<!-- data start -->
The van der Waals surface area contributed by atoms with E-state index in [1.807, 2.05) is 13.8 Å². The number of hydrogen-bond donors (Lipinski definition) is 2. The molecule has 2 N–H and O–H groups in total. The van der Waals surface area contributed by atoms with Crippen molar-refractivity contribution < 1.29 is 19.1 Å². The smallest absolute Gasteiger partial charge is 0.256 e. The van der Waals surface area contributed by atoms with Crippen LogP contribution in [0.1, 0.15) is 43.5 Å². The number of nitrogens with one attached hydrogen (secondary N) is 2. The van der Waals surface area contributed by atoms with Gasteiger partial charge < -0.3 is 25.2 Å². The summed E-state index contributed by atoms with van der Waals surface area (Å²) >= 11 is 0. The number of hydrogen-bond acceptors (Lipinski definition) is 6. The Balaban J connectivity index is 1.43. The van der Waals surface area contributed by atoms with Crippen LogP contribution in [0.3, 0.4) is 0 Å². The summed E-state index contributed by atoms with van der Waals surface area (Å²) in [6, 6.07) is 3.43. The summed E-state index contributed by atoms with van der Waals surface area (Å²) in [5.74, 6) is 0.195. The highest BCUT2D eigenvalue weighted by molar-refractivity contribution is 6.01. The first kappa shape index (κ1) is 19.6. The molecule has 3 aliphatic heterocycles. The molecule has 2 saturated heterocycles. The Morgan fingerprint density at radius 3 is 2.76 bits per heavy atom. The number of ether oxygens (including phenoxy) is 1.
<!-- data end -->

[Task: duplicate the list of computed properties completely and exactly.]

The van der Waals surface area contributed by atoms with E-state index in [1.807, 2.05) is 13.8 Å². The number of hydrogen-bond donors (Lipinski definition) is 2. The molecule has 2 N–H and O–H groups in total. The van der Waals surface area contributed by atoms with Crippen molar-refractivity contribution < 1.29 is 19.1 Å². The smallest absolute Gasteiger partial charge is 0.256 e. The van der Waals surface area contributed by atoms with Crippen LogP contribution in [0.1, 0.15) is 43.5 Å². The number of nitrogens with one attached hydrogen (secondary N) is 2. The van der Waals surface area contributed by atoms with Gasteiger partial charge < -0.3 is 25.2 Å². The summed E-state index contributed by atoms with van der Waals surface area (Å²) >= 11 is 0. The number of hydrogen-bond acceptors (Lipinski definition) is 6. The Balaban J connectivity index is 1.43. The van der Waals surface area contributed by atoms with Crippen LogP contribution in [0.3, 0.4) is 0 Å². The summed E-state index contributed by atoms with van der Waals surface area (Å²) in [6, 6.07) is 3.43. The summed E-state index contributed by atoms with van der Waals surface area (Å²) in [5.74, 6) is 0.195. The highest BCUT2D eigenvalue weighted by molar-refractivity contribution is 6.01. The first kappa shape index (κ1) is 19.6. The molecule has 3 aliphatic heterocycles. The molecule has 2 saturated heterocycles. The Morgan fingerprint density at radius 3 is 2.76 bits per heavy atom. The number of ether oxygens (including phenoxy) is 1.